229. Memorandum of Conversation1
- President Johnson
- William D. Krimer, Interpreter, Department of State
- Alexey Kosygin, Chairman of the Council of Ministers of the USSR
- Victor Sukhodrev, Interpreter, Ministry of Foreign Affairs
To Chairman Kosygin’s apologies for having caused the President some difficulty in selecting a place for the meeting, the President replied that he was not concerned with minor items; he was happy to welcome the Chairman to this country and particularly to this meeting, and he was hopeful that they would get to know each other and understand each other better.
Chairman Kosygin said that there was a great deal of clarification needed in order to understand each other’s actions, particularly during the recent period of time. The direction that US policy was taking was not clear to him and to his colleagues in the Government of the USSR. Therefore, he proposed to take advantage of this meeting in order to better understand us and to be better understood by us. He did not expect to reach all-encompassing global solutions here, but if the President and he could at least reach agreement on some problems, that would be of mutual advantage and would contribute to a better understanding.
The President replied that he quite agreed with Mr. Kosygin’s view of the purpose of the present meeting and remarked that perhaps we were poor communicators. He knew that sometimes this was the case between himself and our own people and that perhaps a better job of communicating was required between him and the Chairman. He knew very well that the major question with which he and the Chairman would have to deal was whether or not they agreed on the kind of world that we would like to live in, and also whether we could use the great strength and the vast resources of the two countries to contribute [Page 515] to the goal of creating such a world. The President believed that the American people want to live in peace and harmony with the Russian people, in agreement and as friends with them. He knew that he wanted to cooperate with the Chairman and the leaders of his country and with the people of the Soviet Union to help bring about peace in the world so as to prevent the holocaust that could come about otherwise. Inquiring of the Chairman as to the size of his family, and learning that there were just two children, i.e., Mr. Kosygin and his sister, the President remarked that he was one of five children in his family. It often happened that the oldest brother, himself, and the oldest sister had to take special pains in order to avoid disputes and differences between them so as to set a good example for the other children in the family. Frequently, the oldest brother has to provide guidance to the rest of the children. While he did not want to appear to be paternalistic towards the Chairman’s country, and its leaders, he thought that if we could work more closely together, the two countries could ultimately develop and multiply their resources so as to help their peoples to a better life. The President thought that Ambassador Thompson was an excellent communicator, particularly because of his great friendship with the Russian people. He wanted the Chairman to know that the Ambassador was fully authorized to speak for the President and on his behalf. The President said that he also had a great deal of respect for Ambassador Dobrynin whose representation of the USSR in this country was of a very high quality indeed. For all the above reasons, the President thought that if we could build upon the fact that while we have difficult problems, we did have the same goals, this would be a useful and constructive attitude to take for the leadership of both countries. In 3 or 4 instances, we had already made a good beginning. The President hoped that his grandson would not have to experience a Pearl Harbor or a Siege of Leningrad or any other kind of war-connected calamity. He was sure that Chairman Kosygin felt the same way and thought it necessary to move further in that direction.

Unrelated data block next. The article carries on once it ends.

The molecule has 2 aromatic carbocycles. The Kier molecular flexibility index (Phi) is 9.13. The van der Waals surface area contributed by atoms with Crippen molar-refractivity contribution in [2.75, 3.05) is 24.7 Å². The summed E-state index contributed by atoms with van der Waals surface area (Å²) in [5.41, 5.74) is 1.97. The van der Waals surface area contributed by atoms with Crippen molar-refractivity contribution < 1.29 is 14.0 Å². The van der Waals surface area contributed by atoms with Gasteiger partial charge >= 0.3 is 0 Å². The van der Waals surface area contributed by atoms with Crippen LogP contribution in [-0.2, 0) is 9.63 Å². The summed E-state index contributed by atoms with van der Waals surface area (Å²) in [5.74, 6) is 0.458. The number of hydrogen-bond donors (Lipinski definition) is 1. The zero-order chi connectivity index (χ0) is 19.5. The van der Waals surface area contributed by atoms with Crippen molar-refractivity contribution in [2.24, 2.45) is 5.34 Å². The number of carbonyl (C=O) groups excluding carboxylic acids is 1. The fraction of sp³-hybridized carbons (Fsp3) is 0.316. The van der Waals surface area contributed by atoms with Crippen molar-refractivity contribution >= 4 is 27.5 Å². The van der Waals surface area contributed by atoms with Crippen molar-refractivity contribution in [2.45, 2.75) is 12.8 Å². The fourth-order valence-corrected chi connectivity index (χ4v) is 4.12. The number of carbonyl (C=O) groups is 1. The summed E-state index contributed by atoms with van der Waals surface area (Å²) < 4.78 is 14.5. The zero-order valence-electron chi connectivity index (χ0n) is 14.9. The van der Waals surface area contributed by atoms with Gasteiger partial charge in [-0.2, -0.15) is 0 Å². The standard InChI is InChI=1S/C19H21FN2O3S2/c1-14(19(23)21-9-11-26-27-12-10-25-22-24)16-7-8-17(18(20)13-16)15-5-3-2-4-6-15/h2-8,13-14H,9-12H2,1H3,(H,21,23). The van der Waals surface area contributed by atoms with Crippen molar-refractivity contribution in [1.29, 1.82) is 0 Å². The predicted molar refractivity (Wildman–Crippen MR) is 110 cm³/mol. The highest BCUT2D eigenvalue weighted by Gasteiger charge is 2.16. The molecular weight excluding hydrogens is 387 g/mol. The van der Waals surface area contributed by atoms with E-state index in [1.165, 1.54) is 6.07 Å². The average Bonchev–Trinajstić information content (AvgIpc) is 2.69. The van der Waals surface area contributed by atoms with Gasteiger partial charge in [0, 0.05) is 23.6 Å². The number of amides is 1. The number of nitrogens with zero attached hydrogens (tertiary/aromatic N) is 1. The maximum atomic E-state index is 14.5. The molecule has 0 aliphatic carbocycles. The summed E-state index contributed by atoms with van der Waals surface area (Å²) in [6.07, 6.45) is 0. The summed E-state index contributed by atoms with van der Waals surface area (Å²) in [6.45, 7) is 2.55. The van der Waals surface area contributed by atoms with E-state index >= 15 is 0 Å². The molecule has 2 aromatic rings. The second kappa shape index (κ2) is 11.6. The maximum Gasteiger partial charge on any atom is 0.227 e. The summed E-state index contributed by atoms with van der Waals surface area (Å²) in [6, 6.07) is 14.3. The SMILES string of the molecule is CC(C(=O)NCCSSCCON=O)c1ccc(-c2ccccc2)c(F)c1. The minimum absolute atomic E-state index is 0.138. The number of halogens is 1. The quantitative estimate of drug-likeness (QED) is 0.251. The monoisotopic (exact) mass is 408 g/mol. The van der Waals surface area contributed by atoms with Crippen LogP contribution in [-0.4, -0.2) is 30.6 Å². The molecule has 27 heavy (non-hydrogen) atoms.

Chairman Kosygin said that whenever we discussed any problem on a global scale, it seemed to him that there was complete agreement between the President’s view and his own. But he had to emphasize here that this was true of this overall global aspect only. We have the same goals, neither country wanted war, and everything else that the President had said he could endorse. However, it seemed to him that when we began to discuss specific problems and practical steps for their solution, then a great many difficulties and differences arose. As concerns Ambassador Thompson and Dobrynin, he quite agreed that they did an outstanding job in representing their countries and he also wanted the President to know that Ambassador Dobrynin kept in very close touch with the situation in the United States and transmitted very careful reports to his Government. He believed that Ambassador Dobrynin [Page 516] had a thorough understanding of the situation in the United States and that his reports were objective and correct. The Ambassador had not in any instance attempted to inform his Government in any way calculated to disturb relations between the two countries.